This is New York: The Postal Museum displays the Big Apple in Tiny Squares

May 26, 2016

The Georgetown Voice

On the lower level of Massachusetts Avenue’s Postal Museum lies a one-room exhibit with the punchy title New York City: A Portrait Through Stamp Art written on glorified street signs. The glitzy title hangs against the backdrop of a jazzy, abstracted Statue of Liberty. This exciting entrance houses commemorative, original artwork from the United States Postal Service (USPS) stamp series, including pieces from the Celebrate the Century collection. The USPS commissioned 150 pieces of artwork to create a robust stamp collection representative of significant events nationwide during the twentieth century. These stamps were issued in ten sets of 15 beginning in 1998. Each sheet illustrates a decade’s cultural and political impact. Of the stamps commissioned, New York impressively boasted a connection to 23 of these dynamic, powerful, and vivacious artifacts.

The exhibit, open until March of next year, hints at contemporary debates surrounding the mysterious and influential city. The stamps—highlighting some of America’s proudest moments—consequently paint a flattering and swelling picture of New York’s contributions to the nation’s arts, popular culture, and political landscape. In a campaign season obsessed with pinpointing New York’s values, this exhibit cheekily offers enlightening commentary: this is how New York in the twentieth century should be remembered.

The artwork achieves a digital, print-like quality through mixed mediums of pencils, gouache, ink, oil, acrylic, and gesso. Six kicky, saturated walls divvy up the small room into the categories: Icons, Baseball, Music, Broadway, Politics, and City Life. Fittingly, the artwork comes in a variety of sizes, styles, mediums, and aesthetics reminiscent of the elusive yet confident people and ideas that New York encourages and hosts.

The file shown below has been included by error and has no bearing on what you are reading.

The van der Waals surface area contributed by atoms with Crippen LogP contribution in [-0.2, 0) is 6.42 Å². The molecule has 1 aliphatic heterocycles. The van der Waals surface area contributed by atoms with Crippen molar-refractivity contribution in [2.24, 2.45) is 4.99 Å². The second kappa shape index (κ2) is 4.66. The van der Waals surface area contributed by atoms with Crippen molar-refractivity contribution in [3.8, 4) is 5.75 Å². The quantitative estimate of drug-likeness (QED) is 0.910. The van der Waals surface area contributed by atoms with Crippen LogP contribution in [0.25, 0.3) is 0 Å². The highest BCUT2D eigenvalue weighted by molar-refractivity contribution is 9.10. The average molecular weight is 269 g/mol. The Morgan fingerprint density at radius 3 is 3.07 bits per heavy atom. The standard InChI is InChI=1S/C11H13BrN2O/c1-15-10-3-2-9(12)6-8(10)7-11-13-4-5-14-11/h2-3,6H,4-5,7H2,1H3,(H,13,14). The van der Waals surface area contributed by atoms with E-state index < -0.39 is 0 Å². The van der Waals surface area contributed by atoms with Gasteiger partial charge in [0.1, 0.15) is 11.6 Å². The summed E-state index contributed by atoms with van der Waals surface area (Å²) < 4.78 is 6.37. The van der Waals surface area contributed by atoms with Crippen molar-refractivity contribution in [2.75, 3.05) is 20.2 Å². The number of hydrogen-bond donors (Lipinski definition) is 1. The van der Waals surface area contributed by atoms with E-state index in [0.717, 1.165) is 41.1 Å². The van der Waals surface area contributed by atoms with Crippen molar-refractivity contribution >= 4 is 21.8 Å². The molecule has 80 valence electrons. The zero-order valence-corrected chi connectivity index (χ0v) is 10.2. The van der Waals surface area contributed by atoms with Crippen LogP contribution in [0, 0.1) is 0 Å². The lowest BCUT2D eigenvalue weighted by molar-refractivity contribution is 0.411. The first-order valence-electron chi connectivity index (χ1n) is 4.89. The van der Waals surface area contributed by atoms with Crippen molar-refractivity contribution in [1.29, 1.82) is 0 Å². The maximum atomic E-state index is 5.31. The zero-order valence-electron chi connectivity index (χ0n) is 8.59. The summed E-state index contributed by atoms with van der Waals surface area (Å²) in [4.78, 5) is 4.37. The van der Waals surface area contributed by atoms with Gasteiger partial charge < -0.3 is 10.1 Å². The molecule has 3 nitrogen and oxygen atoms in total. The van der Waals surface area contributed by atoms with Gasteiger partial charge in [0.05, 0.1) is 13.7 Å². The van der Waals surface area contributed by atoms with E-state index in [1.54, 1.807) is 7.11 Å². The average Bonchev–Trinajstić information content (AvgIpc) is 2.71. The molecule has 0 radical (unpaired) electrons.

The Georgetown Voice

Jumpy colors, scratchy brushstrokes, evocative imagery, and triumphant figures enliven the stamps. Images of a bustling, draft-style Grand Central Terminal, a smiling, textured Frances Perkins, a dramatic, eyebrow-raised Moss Hart, a geometric, spunky expression of Merengue, and a meditative, inky First Published Crossword Puzzle shine from the walls. Because the stamp subjects were partially determined based on a nationwide public balloting, the artwork provides an elegant demonstration of patriotism and nationalism.

During New York’s golden eras, the artists laced Americana into the pieces, often through hinted tropes of red, white, and blue as in “The Ellis Island Immigration Museum” or peaks of flags or banners as in “Showboat,” a stamp depicting the 1927 Broadway production, one of the first of its kind to recruit bi-racial talents. And in shadier decades, artists reflect that sombriety through muted palettes, but always leave something uplifting or hopeful as tribute to the New York motto of excelsior. “The Empire State Building” stamp effortlessly achieves this dichotomy: monochromatic graphite insinuates a dark moodiness appropriate for a Depression-ridden 1931 timestamp. But to combat this, the optimistic Empire State Building fearlessly reaches upwards and onwards, protruding out of the frame and into the future.

Dignified, creative, surprising, and tonal, the tiny exhibit packs a punch. From the larger-than-life entrance to the psychedelic color scheme, the room exemplifies New York’s talent, vision, wit, and attitude. While the artwork is fun in its own right, the theme and mood of the exhibit, along with the underlying social commentary, makes this pit stop at the Postal Museum an intriguing room to pop your head into.

However, the exhibit’s grandeur seems hyperbolic without the collection’s counterparts (which are also part of the extensive Postmaster General’s Collection.) While the celebration of New York makes for an interesting angle, viewers are left wondering about the other 127 stamps. It’s nothing a Google search can’t solve, but perhaps (and hopefully) a more voluminous exhibit is in the Postal Museum’s future.

Emma Francois
is the highest-pitched voice on the fashion + sex podcast, Stripped.

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